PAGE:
I love Brené’s advice on how to move through an FFT in 3 steps: 

 “One, we can normalize it, ‘Oh, this is exactly how new is supposed to feel. This is uncomfortable because brave is uncomfortable. Two, we can put it in perspective, ‘This feeling is not permanent, and it doesn’t mean I suck at everything. It means I’m in the middle of an FFT around this one thing. Three, I can reality check my expectations, ‘This is going to suck for a while. I’m not going to crush this right away.’ ”  Dr. Brené Brown - Unlocking Us Podcast

To recap:
    1. We can normalize it
    2. We can put it into perspective.
    3. I can reality check my expectations.

As we get going, we will be talking through building new habits, and I think it's so crucial to allow space for what FFT’s can feel like as we move through them. For me, normalizing means I hope to actively acknowledge that I am exactly where I need to be. That as I attempt a new skill, or process, or tier of work –  I don't have to rush to the result, and to the ‘product’ of an actor/person who’s been doing this for years. 

I think back to my first self-tape EVER (in circa 2008). And WOOF. My face blushes just *thinking* about it. But I had to go through that first self-tape and a few years after before I really got the hang of it. And everything that I am, and have built in my self-tape set up and technique is a product of the freedom to step into that FFT. 

As a clinical catastrophizer - I think in the past, I’ve had the habit of thinking any hardship or struggle of difficulty would be unending. And I think, it's also been a trend, that I would assume I was the *only* one suffering though something - as if no one could ever know the hardship I’d be in. And this is why that ‘put it in perspective’ piece is SO powerful. The reality is, that nothing that happens to us is permanent. Nothing that we undergo will be forever. My new go-to reality check statement is this “Will I care about this problem 5 years from now? A year from now? In a month? Next week? Tomorrow?” Because 9 times out of 10, the thing that is stressing me out and causing me anxiety – is actually a really really temporary situation.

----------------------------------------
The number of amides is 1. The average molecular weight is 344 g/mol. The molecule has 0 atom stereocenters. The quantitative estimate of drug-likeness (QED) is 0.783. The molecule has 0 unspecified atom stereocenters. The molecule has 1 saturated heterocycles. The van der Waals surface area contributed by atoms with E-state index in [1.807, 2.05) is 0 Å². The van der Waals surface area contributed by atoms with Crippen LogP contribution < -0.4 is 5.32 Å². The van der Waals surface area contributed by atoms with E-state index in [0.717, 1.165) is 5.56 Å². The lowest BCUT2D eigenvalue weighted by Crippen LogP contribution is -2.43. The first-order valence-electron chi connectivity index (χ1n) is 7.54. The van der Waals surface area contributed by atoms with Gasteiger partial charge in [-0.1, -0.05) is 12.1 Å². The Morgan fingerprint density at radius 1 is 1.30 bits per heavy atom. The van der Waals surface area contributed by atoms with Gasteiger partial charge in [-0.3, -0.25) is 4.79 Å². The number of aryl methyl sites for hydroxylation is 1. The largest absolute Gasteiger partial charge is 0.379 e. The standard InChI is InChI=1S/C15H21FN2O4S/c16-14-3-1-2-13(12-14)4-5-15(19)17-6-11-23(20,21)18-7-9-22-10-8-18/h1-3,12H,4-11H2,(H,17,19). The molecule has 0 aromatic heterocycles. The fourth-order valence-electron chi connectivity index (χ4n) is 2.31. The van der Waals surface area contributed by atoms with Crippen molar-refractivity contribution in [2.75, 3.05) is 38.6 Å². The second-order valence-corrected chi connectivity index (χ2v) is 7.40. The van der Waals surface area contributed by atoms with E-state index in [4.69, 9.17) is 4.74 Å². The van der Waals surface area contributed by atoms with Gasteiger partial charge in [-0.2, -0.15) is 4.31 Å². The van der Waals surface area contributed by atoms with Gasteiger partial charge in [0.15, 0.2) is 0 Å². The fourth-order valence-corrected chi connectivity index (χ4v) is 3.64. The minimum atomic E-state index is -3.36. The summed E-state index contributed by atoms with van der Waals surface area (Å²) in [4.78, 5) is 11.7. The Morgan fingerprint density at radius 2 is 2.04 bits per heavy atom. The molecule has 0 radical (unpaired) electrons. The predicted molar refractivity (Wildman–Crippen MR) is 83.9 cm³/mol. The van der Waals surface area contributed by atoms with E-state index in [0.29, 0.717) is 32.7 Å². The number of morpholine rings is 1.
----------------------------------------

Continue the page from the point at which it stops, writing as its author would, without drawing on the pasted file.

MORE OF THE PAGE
And finally, I love being granted permission to “Reality check expectations”. I think so much of the limits I’ve faced have been self-imposed. That perfectionism beast is real. And I think by setting the expectation that I have to be flawless at everything right from the gate, has always been an unrealistic, and untenable task.  By reality checking an expectation, I have permission to let myself fail. I get to say “I don’t have to be good at this right now” and that's the standard I get to meet while I get the hang of things. It frees me up to let go of any need to self-flagellate each time I struggle, and offers me the energy to hang in there while I watch myself stumble and try again. 

None of us would watch a 5-year-old ride a bike for the first time, watch them lose their balance, and then say “Oh my god, you suck at this! Why do you even bother? What an idiot you are.” We would NEVER even think such a thing. But for some reason, we do this to ourselves, day in and day out, when we haven’t taken the time to reality check our expectations around where we are and what we are capable of. 

So what if, instead, we speak to ourselves like that 5-year-old and say “So this might take some time to get the hang of... but I will be right here if you fall. And we can try again tomorrow”. 

Imagine what kind of FFT that might feel like?


  • Name 3 FFT’s you are in right now.
  • Walk yourself through the same 3 steps: Normalize it, Put it In Perspective, and Reality Check your Expectations.


Warmth & light to you!

- Clare